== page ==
Senior leaders from businesses such as Warner Music, Universal and Getty Images will debate the future of AI within creative industries at a UK government roundtable today (20 November).
Other bodies present will include the Intellectual Property Office and Creators’ Rights Allowance to discuss the role of copyrighted content in AI. The creation of copyright free content specifically for AI will also be debated.
Generative AI is trained on vast troves of data and content in order to replicate those images or words in its responses to prompts. OpenAI’s chatbot ChatGPT has already faced lawsuits from authors and comedians for using copyrighted work in its training process without consent or knowledge.
The roundtable is also expected to cover how to protect artists who have consented to their likenesses being used in AI. Musical artists, such as Charli XCX or Troye Sivan among others, have already consented to their voices being used in YouTube’s DreamTrack tool that allows users to generate songs.
Alongside these protections, the UK government is also expected to lay out further plans for its £50bn Creative Industries Sector Vision, which hopes to create a million extra jobs in the UK’s creative sector.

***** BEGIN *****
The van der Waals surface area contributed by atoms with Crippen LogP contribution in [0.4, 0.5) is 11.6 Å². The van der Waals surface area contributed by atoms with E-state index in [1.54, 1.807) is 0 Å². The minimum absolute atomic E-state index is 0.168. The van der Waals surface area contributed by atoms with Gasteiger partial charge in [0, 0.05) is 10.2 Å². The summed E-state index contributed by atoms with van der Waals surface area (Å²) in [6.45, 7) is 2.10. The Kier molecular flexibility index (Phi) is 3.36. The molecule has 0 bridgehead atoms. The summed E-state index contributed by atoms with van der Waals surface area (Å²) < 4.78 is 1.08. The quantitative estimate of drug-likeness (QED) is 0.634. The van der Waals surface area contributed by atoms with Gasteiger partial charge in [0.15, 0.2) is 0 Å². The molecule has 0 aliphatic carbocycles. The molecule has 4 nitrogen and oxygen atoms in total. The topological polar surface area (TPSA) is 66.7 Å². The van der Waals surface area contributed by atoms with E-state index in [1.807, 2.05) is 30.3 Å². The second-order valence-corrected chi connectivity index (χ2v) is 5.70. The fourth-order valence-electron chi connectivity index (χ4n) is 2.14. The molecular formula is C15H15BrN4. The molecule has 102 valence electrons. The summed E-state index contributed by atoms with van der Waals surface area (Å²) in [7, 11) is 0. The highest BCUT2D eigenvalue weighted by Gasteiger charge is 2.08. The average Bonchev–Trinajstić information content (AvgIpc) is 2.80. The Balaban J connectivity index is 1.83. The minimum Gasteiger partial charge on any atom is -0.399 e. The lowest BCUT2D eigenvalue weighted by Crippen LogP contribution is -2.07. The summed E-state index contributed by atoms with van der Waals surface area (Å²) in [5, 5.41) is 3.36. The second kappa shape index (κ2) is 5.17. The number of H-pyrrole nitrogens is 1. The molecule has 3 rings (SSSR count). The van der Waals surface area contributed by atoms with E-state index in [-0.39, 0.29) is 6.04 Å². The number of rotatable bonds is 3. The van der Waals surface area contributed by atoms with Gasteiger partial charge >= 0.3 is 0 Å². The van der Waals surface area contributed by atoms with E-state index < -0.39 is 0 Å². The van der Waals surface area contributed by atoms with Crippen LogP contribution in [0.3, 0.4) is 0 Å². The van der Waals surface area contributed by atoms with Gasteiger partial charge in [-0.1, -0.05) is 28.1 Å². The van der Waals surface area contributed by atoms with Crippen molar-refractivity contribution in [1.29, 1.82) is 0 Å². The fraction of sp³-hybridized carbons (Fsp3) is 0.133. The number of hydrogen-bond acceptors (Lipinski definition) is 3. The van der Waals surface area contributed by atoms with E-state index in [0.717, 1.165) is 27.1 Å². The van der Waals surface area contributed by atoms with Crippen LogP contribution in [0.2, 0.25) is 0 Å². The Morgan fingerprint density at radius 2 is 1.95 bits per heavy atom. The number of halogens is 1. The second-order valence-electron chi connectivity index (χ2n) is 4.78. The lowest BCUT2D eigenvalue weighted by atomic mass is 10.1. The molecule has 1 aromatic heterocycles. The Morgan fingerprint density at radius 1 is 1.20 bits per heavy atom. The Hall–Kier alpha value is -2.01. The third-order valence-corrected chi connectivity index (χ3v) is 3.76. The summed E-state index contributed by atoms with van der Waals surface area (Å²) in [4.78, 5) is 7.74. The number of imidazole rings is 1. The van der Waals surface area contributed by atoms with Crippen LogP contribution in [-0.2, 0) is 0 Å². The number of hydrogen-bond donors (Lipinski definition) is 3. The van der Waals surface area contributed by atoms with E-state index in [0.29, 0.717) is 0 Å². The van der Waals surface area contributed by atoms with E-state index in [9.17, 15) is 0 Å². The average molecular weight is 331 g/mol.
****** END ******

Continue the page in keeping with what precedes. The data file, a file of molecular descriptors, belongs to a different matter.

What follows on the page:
“The UK’s strengths and accomplishments in art and entertainment mean we are well placed to take advantage of developing technologies in this field,” stated Culture Secretary Lucy Frazer, “But creatives rightly have concerns – and proposals – about how their work is used by artificial intelligence now and in the future, and I want to hear them.”
According to research company GlobalData, the total global market for conversational AI tools will soon be worth over $336bn by 2030, achieving a compound annual growth rate of 31% between 2022 and 2030. GlobalData has found that generative AI is the fastest developing technology in 2023.
Deputy CEO of marketing company Inspired Thinking Group John Kirk credited AI’s speedy development as the critical factor behind this roundtable discussion.
“This emerging piece of tech has the potential to act as a powerful creative tool and the industry must now work together to unlock its power to deliver more impactful campaigns,” he stated.